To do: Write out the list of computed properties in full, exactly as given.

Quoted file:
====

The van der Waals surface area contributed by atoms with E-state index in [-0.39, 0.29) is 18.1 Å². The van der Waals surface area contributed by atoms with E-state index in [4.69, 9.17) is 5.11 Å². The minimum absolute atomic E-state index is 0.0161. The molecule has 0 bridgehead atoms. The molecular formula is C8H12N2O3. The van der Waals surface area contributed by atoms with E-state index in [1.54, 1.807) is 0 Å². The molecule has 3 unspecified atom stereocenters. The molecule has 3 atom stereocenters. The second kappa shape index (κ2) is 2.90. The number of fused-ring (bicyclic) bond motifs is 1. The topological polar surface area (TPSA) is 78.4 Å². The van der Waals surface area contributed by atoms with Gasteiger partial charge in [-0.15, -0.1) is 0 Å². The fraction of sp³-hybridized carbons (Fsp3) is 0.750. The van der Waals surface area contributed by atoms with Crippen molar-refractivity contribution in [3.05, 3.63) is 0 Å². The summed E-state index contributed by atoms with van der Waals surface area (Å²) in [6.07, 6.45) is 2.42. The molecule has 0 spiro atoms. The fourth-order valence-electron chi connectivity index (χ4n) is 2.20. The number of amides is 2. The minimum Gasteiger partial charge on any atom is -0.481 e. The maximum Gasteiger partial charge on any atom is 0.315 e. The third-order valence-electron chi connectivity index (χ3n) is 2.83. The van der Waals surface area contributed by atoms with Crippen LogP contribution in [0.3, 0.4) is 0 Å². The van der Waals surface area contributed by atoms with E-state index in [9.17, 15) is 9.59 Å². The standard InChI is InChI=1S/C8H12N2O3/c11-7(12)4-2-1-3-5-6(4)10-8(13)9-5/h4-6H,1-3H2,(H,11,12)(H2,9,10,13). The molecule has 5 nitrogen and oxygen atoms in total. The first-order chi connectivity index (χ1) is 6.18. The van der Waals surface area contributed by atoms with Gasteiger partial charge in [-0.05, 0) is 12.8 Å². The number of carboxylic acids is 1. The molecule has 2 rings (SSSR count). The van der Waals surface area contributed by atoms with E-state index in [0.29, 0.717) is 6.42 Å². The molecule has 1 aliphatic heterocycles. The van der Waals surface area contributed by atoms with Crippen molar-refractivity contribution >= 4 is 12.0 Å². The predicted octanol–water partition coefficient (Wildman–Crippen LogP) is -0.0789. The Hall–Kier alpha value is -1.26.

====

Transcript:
The van der Waals surface area contributed by atoms with E-state index in [-0.39, 0.29) is 18.1 Å². The van der Waals surface area contributed by atoms with E-state index in [4.69, 9.17) is 5.11 Å². The minimum absolute atomic E-state index is 0.0161. The molecule has 0 bridgehead atoms. The molecular formula is C8H12N2O3. The van der Waals surface area contributed by atoms with E-state index in [1.54, 1.807) is 0 Å². The molecule has 3 unspecified atom stereocenters. The molecule has 3 atom stereocenters. The second kappa shape index (κ2) is 2.90. The number of fused-ring (bicyclic) bond motifs is 1. The topological polar surface area (TPSA) is 78.4 Å². The van der Waals surface area contributed by atoms with Gasteiger partial charge in [-0.15, -0.1) is 0 Å². The fraction of sp³-hybridized carbons (Fsp3) is 0.750. The van der Waals surface area contributed by atoms with Crippen molar-refractivity contribution in [3.05, 3.63) is 0 Å². The summed E-state index contributed by atoms with van der Waals surface area (Å²) in [6.07, 6.45) is 2.42. The molecule has 0 spiro atoms. The fourth-order valence-electron chi connectivity index (χ4n) is 2.20. The number of amides is 2. The minimum Gasteiger partial charge on any atom is -0.481 e. The maximum Gasteiger partial charge on any atom is 0.315 e. The third-order valence-electron chi connectivity index (χ3n) is 2.83. The van der Waals surface area contributed by atoms with Crippen LogP contribution in [0.3, 0.4) is 0 Å². The van der Waals surface area contributed by atoms with E-state index in [9.17, 15) is 9.59 Å². The standard InChI is InChI=1S/C8H12N2O3/c11-7(12)4-2-1-3-5-6(4)10-8(13)9-5/h4-6H,1-3H2,(H,11,12)(H2,9,10,13). The molecule has 5 nitrogen and oxygen atoms in total. The first-order chi connectivity index (χ1) is 6.18. The van der Waals surface area contributed by atoms with Gasteiger partial charge in [-0.05, 0) is 12.8 Å². The number of carboxylic acids is 1. The molecule has 2 rings (SSSR count). The van der Waals surface area contributed by atoms with E-state index in [0.29, 0.717) is 6.42 Å². The molecule has 1 aliphatic heterocycles. The van der Waals surface area contributed by atoms with Crippen molar-refractivity contribution >= 4 is 12.0 Å². The predicted octanol–water partition coefficient (Wildman–Crippen LogP) is -0.0789. The Hall–Kier alpha value is -1.26.